At Home With Science & Math
by Kate Morgan
Many adults I know profess a serious dislike of math, and often of science as well. They think of the days of memorization and complex formulas, and don’t believe it has any relevance to their daily lives. In fact, many of them have stated quite emphatically, “I never use any of it so what was the point?”
Like language, science and math are natural parts of our everyday lives; we just aren’t always aware of it. In my house, my husband and I are constantly telling our son that math in particular is something he will use every single day of his life. When he asks us how, this is what we tell him:
Go shopping and figure out how many multiples of a product you need. Get paid and divvy up your pay cheque for the bills. Take your friends out for ice cream and make sure you have enough money before you get to the cash register. Knit or sew something and calculate your gauge or the length of your garment. Build something and calculate the materials you need. Check how much time is left before you have to go to work or to school. It never ends, and it all requires math.
Science also surrounds us in our daily lives. Baking, cooking, building, cleaning, driving—the list goes on and all items on it are science-based.
As parents we are well versed in the value of home reading and language development. We have been told time and time again the importance of reading with our children and playing word games with them to encourage language use and development. But how well versed are we in creating a healthy environment for science and math in the home? With a small adjustment in attitude and approach, I believe we can help our children embrace math and science.
Math is not some big, scary mystery—it is something we use every day in many ways. How can we relate this to children? Well, point out when they are doing math. When they ask how much longer before the movie, tell them you are subtracting or adding minutes to figure it out. When they want to know how many cookies they can have, show them how many are left if you each have a certain number, and tell them that is grouping or multiplication. Play with numbers the same way you play with words—count by twos, count everything you see, estimate how many of something you will need. Ask questions such as, “How many ducks do you think are flying overhead?” Notice numbers on signs—make a game of it when you are driving, looking for distance signs, speed signs, and road signs. This gets children thinking about numbers, and that, in part, is math.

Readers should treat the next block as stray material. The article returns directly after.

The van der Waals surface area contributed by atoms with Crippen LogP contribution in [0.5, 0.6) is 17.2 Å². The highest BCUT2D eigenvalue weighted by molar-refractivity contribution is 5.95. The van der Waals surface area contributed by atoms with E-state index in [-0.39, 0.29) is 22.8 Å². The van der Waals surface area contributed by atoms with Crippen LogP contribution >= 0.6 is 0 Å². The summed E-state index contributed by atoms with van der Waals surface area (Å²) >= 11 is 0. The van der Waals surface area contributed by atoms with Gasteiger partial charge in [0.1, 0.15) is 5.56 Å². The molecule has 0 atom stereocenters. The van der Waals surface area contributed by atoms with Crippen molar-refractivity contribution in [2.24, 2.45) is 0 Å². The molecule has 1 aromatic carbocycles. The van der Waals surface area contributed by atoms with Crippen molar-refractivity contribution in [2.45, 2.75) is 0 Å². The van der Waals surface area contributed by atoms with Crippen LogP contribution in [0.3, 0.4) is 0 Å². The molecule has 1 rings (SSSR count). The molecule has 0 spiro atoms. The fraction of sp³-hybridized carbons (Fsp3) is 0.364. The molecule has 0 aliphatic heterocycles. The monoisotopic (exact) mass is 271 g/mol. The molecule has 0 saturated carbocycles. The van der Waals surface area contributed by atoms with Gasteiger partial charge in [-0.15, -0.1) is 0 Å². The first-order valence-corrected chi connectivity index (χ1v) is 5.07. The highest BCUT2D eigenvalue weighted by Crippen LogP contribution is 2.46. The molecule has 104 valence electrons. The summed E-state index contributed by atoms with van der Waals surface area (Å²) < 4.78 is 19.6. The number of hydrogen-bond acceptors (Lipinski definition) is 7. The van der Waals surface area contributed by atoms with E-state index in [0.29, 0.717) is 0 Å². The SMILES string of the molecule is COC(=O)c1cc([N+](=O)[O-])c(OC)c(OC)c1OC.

Science also gets a scary rap. Why not change that? Do some baking, maybe, and tell your kids what the baking soda and baking powder do (leavening agents that cause baked goods to rise, which is why if you forget to add it, your muffins are like little rocks). If you don’t know the science behind something, look it up with your kids. Do simple experiments—mix baking soda with vinegar (great for clearing a drain), make cornstarch magic mud, dig in the compost box. Encourage kids to ask questions about how things work, and then help them to find the answers. Sometimes those answers can be found by reading, and sometimes they can be found by doing.
Science is all around us—when we bake, when we cook, when we garden, when we sleep, when we brush our teeth (why does toothpaste fizz?), when we brush our hair (static electricity). Don’t miss those little opportunities. Your child may not realize he is learning, but the important seeds are being planted nonetheless.
The payoff to all of this is that when your children reach school, and especially the intermediate and higher grades, they won’t have an irrational fear of science and math. Better yet, those two subjects might be among their favourites.
Kate Morgan is a freelance writer and editor who really does love science and math.